Duke chose the Notrees wind farm for the project because it is its largest wind farm and has the most available land.
12 years ago, energy storage for renewable energy was a zero development, but now it's becoming an industry, notes Imre Gyuk, program manager for energy storage research at DOE.
"It's been operating every day since Dec. 27, and ERCOT is pleased," says O'Keefe.
Iowa will soon get another 400 miles of transmission lines to carry its growing load of wind energy.
Right now, as much as 25% of Iowa's wind energy can't be used because of congested transmissions lines.
The owners of the state's two biggest transmission systems will build the lines - Buffet's utility, MidAmerican Energy and ITC Holdings. Public hearings will be held this summer with the goal of completing them by 2017.
The lines would be "designed to optimize wind generation placement and to allow for the regional delivery of renewable generation in Iowa," says MidAmerican Energy, which recently completed 1000 megawatts of wind projects in the state.
Until now, utility Excel Energy has bought most of Texas' wind energy, but the new transmission lines will finally be able to carry power from wind plants in the western part of the state to all metropolitan areas, including Dallas, Houston, Austin and San Antonio.
The Cross Texas Transmission system, expected to be finished by year end, already has grid connection contracts with Germany-based EC&R Development, UK-based RES America and Spinning Spur Two, among others.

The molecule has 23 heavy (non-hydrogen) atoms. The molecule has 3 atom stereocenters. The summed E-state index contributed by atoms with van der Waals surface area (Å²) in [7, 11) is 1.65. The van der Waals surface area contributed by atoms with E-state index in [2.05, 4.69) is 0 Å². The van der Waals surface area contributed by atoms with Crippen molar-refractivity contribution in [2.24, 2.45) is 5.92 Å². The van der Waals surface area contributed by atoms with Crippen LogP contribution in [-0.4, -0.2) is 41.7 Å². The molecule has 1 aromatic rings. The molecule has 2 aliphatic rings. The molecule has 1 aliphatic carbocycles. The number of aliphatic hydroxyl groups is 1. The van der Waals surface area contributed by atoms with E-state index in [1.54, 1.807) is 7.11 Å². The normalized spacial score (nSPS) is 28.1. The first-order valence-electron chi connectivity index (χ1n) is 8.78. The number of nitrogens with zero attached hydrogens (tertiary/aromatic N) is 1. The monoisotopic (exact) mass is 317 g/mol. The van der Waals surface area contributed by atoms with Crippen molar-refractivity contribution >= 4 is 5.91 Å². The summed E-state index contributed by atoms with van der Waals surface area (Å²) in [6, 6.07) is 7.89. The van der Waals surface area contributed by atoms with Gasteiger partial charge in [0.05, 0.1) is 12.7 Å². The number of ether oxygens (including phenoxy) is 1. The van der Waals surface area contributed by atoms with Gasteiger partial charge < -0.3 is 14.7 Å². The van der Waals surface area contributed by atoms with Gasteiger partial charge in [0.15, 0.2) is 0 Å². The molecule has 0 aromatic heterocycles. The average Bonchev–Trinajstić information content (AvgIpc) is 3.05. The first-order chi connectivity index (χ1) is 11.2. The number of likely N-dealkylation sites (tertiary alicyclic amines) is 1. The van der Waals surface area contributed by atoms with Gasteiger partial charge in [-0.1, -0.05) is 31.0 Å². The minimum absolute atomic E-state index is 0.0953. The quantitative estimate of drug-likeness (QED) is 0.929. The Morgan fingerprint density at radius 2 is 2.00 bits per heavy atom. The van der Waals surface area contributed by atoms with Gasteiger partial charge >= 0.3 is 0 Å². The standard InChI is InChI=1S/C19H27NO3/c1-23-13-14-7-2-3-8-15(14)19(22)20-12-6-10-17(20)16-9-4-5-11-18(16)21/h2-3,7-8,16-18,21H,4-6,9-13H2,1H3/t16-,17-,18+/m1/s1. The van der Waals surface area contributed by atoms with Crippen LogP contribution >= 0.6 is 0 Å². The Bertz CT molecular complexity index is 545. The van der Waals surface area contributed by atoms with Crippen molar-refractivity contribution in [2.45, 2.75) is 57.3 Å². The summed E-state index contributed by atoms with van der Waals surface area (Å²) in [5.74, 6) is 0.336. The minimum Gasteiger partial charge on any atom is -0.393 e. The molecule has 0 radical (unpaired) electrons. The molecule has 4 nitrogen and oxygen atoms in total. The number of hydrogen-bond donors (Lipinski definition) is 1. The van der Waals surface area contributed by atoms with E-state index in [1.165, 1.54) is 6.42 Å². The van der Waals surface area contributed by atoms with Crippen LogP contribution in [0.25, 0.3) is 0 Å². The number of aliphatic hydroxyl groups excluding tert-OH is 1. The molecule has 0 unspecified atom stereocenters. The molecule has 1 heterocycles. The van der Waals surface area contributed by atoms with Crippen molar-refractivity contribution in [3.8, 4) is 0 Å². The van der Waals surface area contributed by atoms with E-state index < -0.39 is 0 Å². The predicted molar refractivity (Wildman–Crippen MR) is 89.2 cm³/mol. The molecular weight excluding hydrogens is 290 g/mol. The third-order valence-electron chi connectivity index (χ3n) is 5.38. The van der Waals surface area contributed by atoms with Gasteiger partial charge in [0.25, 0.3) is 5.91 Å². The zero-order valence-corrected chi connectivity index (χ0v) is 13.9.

Even so, the Texas legislature could be tough on renewable energy this year. Along with the federal production tax credit, a state incentive, Chapter 313, has been critical for the growth of the industry in Texas, and it expires next year.
Chapter 311, the Texas Economic Development Act, has been in place since 2011 and allows wind farms to temporarily pay lower property taxes.
Because of the Tea Party's strong presence in Texas, the natural gas boom and tight budgets, the tax incentive may not be renewed. Legislation has been introduced, however, to renew it until 2014.
Tesla Motors announced today that sales of its Model S vehicle exceeded the target provided in the mid-February shareholder letter. As customers who note their Model S serial number this weekend will realize, vehicle deliveries (sales) exceeded 4,750 units vs. the 4,500 unit prior outlook. As a result, Tesla is amending its Q1 guidance to full profitability, both GAAP and non-GAAP.